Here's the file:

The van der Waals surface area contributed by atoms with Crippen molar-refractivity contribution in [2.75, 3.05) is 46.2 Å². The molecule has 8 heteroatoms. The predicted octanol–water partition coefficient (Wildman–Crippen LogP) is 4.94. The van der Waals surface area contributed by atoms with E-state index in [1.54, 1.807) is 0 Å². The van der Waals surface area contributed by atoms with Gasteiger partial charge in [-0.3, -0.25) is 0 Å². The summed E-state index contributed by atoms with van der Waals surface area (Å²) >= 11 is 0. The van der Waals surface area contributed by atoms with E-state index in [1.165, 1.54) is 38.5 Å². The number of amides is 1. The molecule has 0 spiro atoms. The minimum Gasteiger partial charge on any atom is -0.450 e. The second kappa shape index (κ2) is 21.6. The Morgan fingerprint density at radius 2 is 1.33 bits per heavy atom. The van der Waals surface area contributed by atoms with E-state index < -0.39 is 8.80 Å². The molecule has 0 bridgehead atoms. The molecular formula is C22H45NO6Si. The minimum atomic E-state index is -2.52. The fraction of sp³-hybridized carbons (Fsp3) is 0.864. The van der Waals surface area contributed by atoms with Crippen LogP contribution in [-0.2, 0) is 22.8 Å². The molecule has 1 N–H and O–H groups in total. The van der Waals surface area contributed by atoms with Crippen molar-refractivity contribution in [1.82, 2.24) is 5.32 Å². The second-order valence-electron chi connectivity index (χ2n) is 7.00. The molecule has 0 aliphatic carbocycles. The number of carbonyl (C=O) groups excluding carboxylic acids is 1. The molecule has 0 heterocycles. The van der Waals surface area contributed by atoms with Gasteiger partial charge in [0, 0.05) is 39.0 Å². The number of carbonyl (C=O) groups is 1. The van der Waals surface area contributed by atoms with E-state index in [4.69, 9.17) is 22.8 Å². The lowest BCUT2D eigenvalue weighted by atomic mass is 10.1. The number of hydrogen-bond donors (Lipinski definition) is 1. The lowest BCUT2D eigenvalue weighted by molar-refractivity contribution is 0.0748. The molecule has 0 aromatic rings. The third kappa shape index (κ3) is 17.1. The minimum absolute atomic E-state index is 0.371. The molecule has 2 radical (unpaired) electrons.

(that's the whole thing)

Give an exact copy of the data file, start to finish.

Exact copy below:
The van der Waals surface area contributed by atoms with Crippen molar-refractivity contribution in [2.75, 3.05) is 46.2 Å². The molecule has 8 heteroatoms. The predicted octanol–water partition coefficient (Wildman–Crippen LogP) is 4.94. The van der Waals surface area contributed by atoms with E-state index in [1.54, 1.807) is 0 Å². The van der Waals surface area contributed by atoms with Gasteiger partial charge in [-0.3, -0.25) is 0 Å². The summed E-state index contributed by atoms with van der Waals surface area (Å²) >= 11 is 0. The van der Waals surface area contributed by atoms with E-state index in [1.165, 1.54) is 38.5 Å². The number of amides is 1. The molecule has 0 spiro atoms. The minimum Gasteiger partial charge on any atom is -0.450 e. The second kappa shape index (κ2) is 21.6. The Morgan fingerprint density at radius 2 is 1.33 bits per heavy atom. The van der Waals surface area contributed by atoms with E-state index < -0.39 is 8.80 Å². The molecule has 0 bridgehead atoms. The molecular formula is C22H45NO6Si. The minimum atomic E-state index is -2.52. The fraction of sp³-hybridized carbons (Fsp3) is 0.864. The van der Waals surface area contributed by atoms with Crippen LogP contribution in [-0.2, 0) is 22.8 Å². The molecule has 1 N–H and O–H groups in total. The van der Waals surface area contributed by atoms with Crippen molar-refractivity contribution in [1.82, 2.24) is 5.32 Å². The second-order valence-electron chi connectivity index (χ2n) is 7.00. The molecule has 0 aliphatic carbocycles. The number of carbonyl (C=O) groups excluding carboxylic acids is 1. The molecule has 0 heterocycles. The van der Waals surface area contributed by atoms with Gasteiger partial charge in [0, 0.05) is 39.0 Å². The number of carbonyl (C=O) groups is 1. The van der Waals surface area contributed by atoms with E-state index in [4.69, 9.17) is 22.8 Å². The lowest BCUT2D eigenvalue weighted by atomic mass is 10.1. The number of hydrogen-bond donors (Lipinski definition) is 1. The lowest BCUT2D eigenvalue weighted by molar-refractivity contribution is 0.0748. The molecule has 0 aromatic rings. The third kappa shape index (κ3) is 17.1. The minimum absolute atomic E-state index is 0.371. The molecule has 2 radical (unpaired) electrons.